I've been trying to put a finger on why I love travel so much. And I can't. Although part of me is convinced it's because I'm searching for 'something'. Donno what 'something' is yet, but when I find it I'm sure I'll know. Or not.

To steal a phrase from a friend, many people are 't-shirt travellers' - been there, done that, bought the t-shirt, ticked it off the list - one country in one day? No problem. It's marked off the list now. I've just finished reading Alain de Botton's 'The Art of Travel' - which I recommend - if you like an observational kind of book. He certainly had me nodding away in agreement for quite a lot of his points. Anyway, he talks about people who whizz through countries and cities and how much people miss when they do this. How much people don't see.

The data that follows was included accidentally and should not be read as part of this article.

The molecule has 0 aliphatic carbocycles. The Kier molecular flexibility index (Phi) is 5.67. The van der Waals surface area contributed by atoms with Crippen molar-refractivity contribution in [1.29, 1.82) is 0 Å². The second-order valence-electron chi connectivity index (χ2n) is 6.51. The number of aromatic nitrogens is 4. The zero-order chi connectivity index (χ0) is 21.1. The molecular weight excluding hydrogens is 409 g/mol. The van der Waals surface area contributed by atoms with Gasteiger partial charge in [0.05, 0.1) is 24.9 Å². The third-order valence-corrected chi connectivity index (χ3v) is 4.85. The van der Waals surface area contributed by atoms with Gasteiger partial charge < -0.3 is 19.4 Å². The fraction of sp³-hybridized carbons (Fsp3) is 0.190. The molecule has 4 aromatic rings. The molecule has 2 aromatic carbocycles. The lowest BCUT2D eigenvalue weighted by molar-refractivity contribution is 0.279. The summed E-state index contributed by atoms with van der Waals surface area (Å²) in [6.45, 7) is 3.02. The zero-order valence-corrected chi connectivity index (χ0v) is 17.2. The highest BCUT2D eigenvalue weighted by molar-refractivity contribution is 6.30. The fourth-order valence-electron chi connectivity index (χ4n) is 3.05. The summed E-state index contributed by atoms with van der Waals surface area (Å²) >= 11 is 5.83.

It's also why tour groups do my head in. Whilst I'm happily skipping (well, when nobody is watching!) around in quiet areas of temples enjoying the quieter spots, tour groups are being herded, obtrusively, to the same spots and being allocated their 2 minutes before being herded onto the next spot. Like a gang of camera-clicking sheep, really.

One of my favourite parts of travelling is people. I enjoy travelling alone and one of the main reasons for this is that people talk to me when I'm alone and I'll talk to people. Every day, random people, random conversations. People enter my life for a few minutes or a few hours and, often, leave it somewhat richer for the experience. I love learning about people's lives. Little snapshots into who they are and why they do what they do. I meet so many inspirational people this way.

Cambodia was full of people like these. From a tuktuk driver, through many monks, ex-monks, travellers, holiday makers, ex-pats, volunteers, students, old people, young people... my conversations in Cambodia have left me with many happy memories, a warm heart and many potential new roads to pursue.